As if everything wasn’t scary enough already, trying to salvage this baseball season amid a raging pandemic, the Yankees’ summer camp took a horrifying turn Saturday minutes after they stepped onto the field for their first official workout in the Bronx.
Masahiro Tanaka, who recently returned from his home in Japan, had thrown only a few pitches to both Aaron Judge and Gleyber Torres before Giancarlo Stanton walked to the plate.
Judge had popped up foul. Torres had grounded to second base. Benign, just-getting-adjusted-again swings.
Stanton merely watched his first two pitches sail by. There was no warning for what happened next, when an otherwise routine live batting practice session went sideways in the worst possible scenario.
Stanton’s first swing resulted in a punishing line drive that caromed off the right side of Tanaka’s head, dropping him to the dirt instantly. It was over in a blink. The Yankees, frozen by shock, actually needed a moment or two themselves just to process what had gone down before rushing to the mound.
“That stops you in your tracks,” manager Aaron Boone said.
Of all the Yankees, putting Stanton in that position was an incredibly cruel twist of fate. The powerful Stanton delivers the hardest-hit balls in the sport, and before last year’s lost season, his maximum exit velocity of 121.7 mph led the majors (his 93.7 mph average ranked fourth in 2018). Just the wrong place, wrong time for a slugger that dangerous, and he wound up on the wrong side of an incident that almost carried the odds of a lightning strike.
“That’s kind of a freak accident, a one-in-a-million chance of happening,” said Jordan Montgomery, whose turn on the mound followed the fallen Tanaka. “And when it does, it’s terrifying. It’s really hard to see.''
For Stanton, it had to be unbearable, and he sank to a crouch, staring at the ground, paralyzed in the batter’s box. Not only was he holding the weapon in his hands, but he could have been experiencing flashbacks of his own frightening head injury, the result of being hit in the face by Mike Fiers' fastball in 2014.
Stanton suffered multiple jaw fractures and required significant dental repair after that 88-mph pitch crushed the left side of his skull. He’s worn a face guard bolted to his helmet ever since. It required time for those mental scars to heal as well.
The damage from these episodes isn’t limited to the players who get sent to the hospital, which is where Tanaka wound up for further evaluation and tests while the somber Yankees continued Saturday’s session.
“It’s just one of those things where as soon as you step on the field, anything can happen,” Aaron Hicks said.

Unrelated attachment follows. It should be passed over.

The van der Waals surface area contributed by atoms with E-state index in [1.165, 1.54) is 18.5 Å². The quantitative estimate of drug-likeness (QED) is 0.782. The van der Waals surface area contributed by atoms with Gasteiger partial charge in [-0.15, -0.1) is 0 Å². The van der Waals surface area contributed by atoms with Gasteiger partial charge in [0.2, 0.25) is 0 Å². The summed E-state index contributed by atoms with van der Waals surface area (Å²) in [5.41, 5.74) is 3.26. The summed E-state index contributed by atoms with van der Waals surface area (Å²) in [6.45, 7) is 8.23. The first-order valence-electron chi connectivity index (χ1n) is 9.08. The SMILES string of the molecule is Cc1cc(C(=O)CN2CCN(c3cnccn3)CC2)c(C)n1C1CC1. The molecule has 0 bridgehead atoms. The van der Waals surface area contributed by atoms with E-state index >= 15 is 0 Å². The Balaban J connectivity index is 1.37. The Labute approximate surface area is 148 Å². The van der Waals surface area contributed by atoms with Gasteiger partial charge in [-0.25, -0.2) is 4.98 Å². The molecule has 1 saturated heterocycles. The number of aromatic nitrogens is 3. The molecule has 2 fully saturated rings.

Hicks is right, of course. But watching Tanaka crumble like that because of a teammate’s innocent action was brutal to stomach. There is bad luck, and then there is the avalanche of stunningly frequent injuries this championship-caliber team keeps having to endure.
The Yankees kicked off summer camp as a World Series favorite, just as they were before most people had really heard of the coronavirus here in the States. You could even argue the three-month layoff worked to their advantage, giving Stanton (calf), Judge (broken rib), Hicks (Tommy John surgery) and James Paxton (back surgery) the extra rehab time to be ready for this rescheduled Opening Day.
In reality, health no longer seemed like a pressing issue for the Yankees, aside from just staying that way through a rushed spring training 2.0 and the intensity of a 60-game sprint of a season. Then Tanaka gets smoked, and a few hours later, Boone reveals that DJ LeMahieu and Luis Cessa tested positive for COVID-19 before even making it to New York for the intake screening.
Despite the homecoming vibe of the Yankee Stadium return, as first days go, this was not a feel-good afternoon for Boone & Co. But the news had gotten better by the time Boone finished up his evening Zoom call with reporters.
While Tanaka did show up at the hospital with concussion-like symptoms, his CT scan was negative, and the Yankees announced Saturday night that he was headed home.
On the coronavirus front, LeMahieu was asymptomatic and Cessa had reported a mild case, so Boone was optimistic about their recoveries.
These Yankees have a shown a disturbing tendency to make everyone hold their breath, fearful of what’s next. No one had to remind Montgomery. Tanaka chose not to use an L screen to shield him during live BP and Montgomery didn’t plan to either — until Stanton’s liner flipped Yankeeland upside down.
“After seeing that, I had it in the back of my head, so I felt it was safer to put it up,” Montgomery said. “I requested it because I was shaken up.”
Everyone inside Yankee Stadium was rattled, from the press box down to the pitcher’s mound, when the empty ballpark went eerily silent.
Baseball’s return to the Bronx was supposed to be a welcome preview of the new normal, but the distraction was gone in a matter of minutes, replaced again by life-or-death concerns we’re all too familiar with these days.